According to reports, over 200 million users of the digital messaging service WhatsApp are open to hacking threats.
Security firm Check Point first raised awareness of the flaw, which involved hackers having the power to introduce a virus into computers, allowing them to access a PC remotely and install ransomware or other nasty coding.
They contacted WhatsApp with their findings, who have since issued a fix. Phew.
Speaking with The Telegraph, the security firm have confirmed: “We applaud WhatsApp for such proper responses, and wish more vendors would handle security issues in this professional manner.”
The threat was against the web browser extension of the app, and users are being advised to update in order to gain immunity from the problem.
WhatsApp hit headlines for another reason not too long ago, when news of a potential ban on the app surfaced.
Our Prime Minister David Cameron – you know, that geezer who took on Mr. Milliband and broke-up with Clegg, and is now fully in charge of the country – was reportedly pushing for new legislation that would stop people from sending any form of encrypted message.
In other words, if the government’s name isn’t down on the invite list, it’s not coming in.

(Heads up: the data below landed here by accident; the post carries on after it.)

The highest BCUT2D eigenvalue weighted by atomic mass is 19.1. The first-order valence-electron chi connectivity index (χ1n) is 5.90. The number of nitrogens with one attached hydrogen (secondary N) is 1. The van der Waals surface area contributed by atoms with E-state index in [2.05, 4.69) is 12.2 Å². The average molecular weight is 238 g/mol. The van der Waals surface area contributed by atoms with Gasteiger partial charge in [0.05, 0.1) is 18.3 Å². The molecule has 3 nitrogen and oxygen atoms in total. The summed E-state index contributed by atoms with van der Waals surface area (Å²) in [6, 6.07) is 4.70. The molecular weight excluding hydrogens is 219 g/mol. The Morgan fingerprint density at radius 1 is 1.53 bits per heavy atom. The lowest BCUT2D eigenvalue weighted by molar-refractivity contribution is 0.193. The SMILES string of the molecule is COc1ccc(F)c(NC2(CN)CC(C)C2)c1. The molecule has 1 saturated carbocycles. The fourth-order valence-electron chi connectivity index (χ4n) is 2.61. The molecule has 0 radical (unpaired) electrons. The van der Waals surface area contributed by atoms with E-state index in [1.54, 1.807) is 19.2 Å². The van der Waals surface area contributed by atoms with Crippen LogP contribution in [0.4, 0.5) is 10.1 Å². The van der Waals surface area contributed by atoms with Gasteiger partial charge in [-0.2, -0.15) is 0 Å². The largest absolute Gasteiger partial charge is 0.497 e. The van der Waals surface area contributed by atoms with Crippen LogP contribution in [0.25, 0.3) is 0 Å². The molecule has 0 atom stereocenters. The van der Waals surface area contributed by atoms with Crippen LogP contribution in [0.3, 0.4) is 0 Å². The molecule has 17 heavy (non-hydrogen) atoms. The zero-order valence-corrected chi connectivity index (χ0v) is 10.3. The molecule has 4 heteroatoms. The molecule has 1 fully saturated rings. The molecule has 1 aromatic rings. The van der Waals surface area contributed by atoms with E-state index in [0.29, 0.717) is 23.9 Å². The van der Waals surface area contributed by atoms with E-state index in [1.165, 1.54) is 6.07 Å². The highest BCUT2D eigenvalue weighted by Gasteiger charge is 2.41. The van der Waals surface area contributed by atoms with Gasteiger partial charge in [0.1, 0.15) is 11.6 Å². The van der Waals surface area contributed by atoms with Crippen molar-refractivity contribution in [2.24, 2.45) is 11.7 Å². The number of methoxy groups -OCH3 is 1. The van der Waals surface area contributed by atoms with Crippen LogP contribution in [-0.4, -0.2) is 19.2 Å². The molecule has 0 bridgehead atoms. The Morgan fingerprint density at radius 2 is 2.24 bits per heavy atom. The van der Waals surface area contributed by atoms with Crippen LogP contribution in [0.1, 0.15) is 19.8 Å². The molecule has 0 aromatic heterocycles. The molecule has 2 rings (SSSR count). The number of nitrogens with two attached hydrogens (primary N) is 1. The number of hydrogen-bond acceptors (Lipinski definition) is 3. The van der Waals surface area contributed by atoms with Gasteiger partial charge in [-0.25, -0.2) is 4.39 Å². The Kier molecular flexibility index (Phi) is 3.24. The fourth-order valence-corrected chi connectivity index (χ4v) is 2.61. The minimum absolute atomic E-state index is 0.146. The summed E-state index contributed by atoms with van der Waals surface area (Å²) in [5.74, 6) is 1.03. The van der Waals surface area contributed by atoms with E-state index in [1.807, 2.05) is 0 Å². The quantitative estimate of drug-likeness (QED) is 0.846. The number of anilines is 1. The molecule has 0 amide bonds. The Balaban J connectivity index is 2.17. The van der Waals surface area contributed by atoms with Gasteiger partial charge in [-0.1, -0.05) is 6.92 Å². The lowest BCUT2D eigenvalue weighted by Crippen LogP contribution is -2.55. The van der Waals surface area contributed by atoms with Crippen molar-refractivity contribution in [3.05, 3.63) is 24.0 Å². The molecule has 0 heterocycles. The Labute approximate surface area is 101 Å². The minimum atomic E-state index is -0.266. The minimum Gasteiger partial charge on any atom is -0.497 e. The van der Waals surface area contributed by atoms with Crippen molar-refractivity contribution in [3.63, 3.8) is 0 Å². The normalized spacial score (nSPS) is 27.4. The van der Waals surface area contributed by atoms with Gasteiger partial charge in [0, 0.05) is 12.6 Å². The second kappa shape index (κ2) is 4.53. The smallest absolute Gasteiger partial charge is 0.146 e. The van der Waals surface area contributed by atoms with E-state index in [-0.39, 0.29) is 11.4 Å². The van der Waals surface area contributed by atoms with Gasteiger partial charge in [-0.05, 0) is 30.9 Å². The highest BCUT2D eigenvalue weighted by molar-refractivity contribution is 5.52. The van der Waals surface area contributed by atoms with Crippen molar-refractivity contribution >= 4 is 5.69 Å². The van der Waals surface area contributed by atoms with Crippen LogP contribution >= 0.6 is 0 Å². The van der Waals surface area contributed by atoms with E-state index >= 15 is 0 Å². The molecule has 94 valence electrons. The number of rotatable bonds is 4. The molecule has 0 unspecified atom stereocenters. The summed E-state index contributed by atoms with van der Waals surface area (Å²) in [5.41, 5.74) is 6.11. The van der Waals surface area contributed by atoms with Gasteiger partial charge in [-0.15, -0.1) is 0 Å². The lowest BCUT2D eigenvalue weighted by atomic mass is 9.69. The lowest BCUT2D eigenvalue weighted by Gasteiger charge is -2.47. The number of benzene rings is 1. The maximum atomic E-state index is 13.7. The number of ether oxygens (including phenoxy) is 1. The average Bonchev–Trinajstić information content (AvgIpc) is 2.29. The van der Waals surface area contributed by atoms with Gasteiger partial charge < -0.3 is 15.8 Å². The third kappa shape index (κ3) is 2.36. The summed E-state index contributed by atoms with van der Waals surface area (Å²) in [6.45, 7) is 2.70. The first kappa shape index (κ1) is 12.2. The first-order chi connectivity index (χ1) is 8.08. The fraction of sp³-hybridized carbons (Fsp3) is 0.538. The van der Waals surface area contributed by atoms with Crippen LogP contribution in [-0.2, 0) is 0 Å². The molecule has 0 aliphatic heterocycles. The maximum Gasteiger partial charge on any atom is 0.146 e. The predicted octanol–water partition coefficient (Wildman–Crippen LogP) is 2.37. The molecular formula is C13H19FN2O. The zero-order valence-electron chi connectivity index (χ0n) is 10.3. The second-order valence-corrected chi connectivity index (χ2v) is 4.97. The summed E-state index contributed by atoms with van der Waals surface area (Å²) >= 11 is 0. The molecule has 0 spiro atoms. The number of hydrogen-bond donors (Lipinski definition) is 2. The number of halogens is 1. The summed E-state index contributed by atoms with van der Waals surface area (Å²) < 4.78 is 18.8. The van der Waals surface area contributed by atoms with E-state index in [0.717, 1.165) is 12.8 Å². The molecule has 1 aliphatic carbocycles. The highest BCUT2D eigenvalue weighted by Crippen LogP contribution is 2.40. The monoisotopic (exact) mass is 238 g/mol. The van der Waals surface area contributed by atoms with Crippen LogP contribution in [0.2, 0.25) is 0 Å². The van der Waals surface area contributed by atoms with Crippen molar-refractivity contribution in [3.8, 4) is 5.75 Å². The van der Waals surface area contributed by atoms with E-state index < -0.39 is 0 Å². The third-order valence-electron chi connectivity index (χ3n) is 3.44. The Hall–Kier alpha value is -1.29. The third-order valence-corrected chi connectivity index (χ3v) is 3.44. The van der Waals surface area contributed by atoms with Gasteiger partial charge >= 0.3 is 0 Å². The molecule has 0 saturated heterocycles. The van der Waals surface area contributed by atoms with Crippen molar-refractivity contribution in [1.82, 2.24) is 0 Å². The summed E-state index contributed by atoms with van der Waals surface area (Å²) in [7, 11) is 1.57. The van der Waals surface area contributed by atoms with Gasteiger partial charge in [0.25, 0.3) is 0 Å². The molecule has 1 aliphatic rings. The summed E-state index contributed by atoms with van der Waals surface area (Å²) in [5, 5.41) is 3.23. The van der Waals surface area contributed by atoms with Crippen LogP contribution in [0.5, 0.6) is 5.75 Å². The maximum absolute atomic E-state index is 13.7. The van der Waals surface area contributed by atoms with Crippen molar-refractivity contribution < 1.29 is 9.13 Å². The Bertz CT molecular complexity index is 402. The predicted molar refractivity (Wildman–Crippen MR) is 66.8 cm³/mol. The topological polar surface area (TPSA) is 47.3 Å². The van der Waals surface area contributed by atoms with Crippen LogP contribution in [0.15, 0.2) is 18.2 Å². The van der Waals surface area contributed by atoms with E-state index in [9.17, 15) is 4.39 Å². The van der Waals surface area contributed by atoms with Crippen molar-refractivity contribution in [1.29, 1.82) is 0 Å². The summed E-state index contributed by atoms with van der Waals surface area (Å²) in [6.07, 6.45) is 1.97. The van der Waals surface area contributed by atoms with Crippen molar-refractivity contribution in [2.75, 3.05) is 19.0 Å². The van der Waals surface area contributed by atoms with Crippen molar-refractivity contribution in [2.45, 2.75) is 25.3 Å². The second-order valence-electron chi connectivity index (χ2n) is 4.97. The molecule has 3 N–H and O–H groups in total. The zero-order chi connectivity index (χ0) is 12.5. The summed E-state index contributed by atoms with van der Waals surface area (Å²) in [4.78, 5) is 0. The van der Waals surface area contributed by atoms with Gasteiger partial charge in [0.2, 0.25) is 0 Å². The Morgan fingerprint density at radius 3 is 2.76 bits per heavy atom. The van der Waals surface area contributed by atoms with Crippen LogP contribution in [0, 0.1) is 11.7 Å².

A number of very popular services, including the picture and video sensation that is Snapchat, could have been on the naughty list.
Related: The Best Celebrities To Follow On Snapchat – hurry, while you still can!
It was a controversial debate, causing many to question whether or not our rights and freedoms should be so easily snatched away. Others, however, felt that matters of safety and national security should be the highest priority.
David Cameron has previously issued his feelings on the topic: “In our country, do we want to allow a means of communication between people which we cannot read?”
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“My answer to that question is: ‘No, we must not’.”
The Investigatory Powers Bill, also known as the ‘Snooper’s Charter’ would mean that big technology companies, such as Facebook, Google and Apple, would have to keep a record of the messages between different users.
A step too far into a Big Brother-style society? Or necessary measures for all of our safety?
We want to know what you think…
By Laura Jane Turner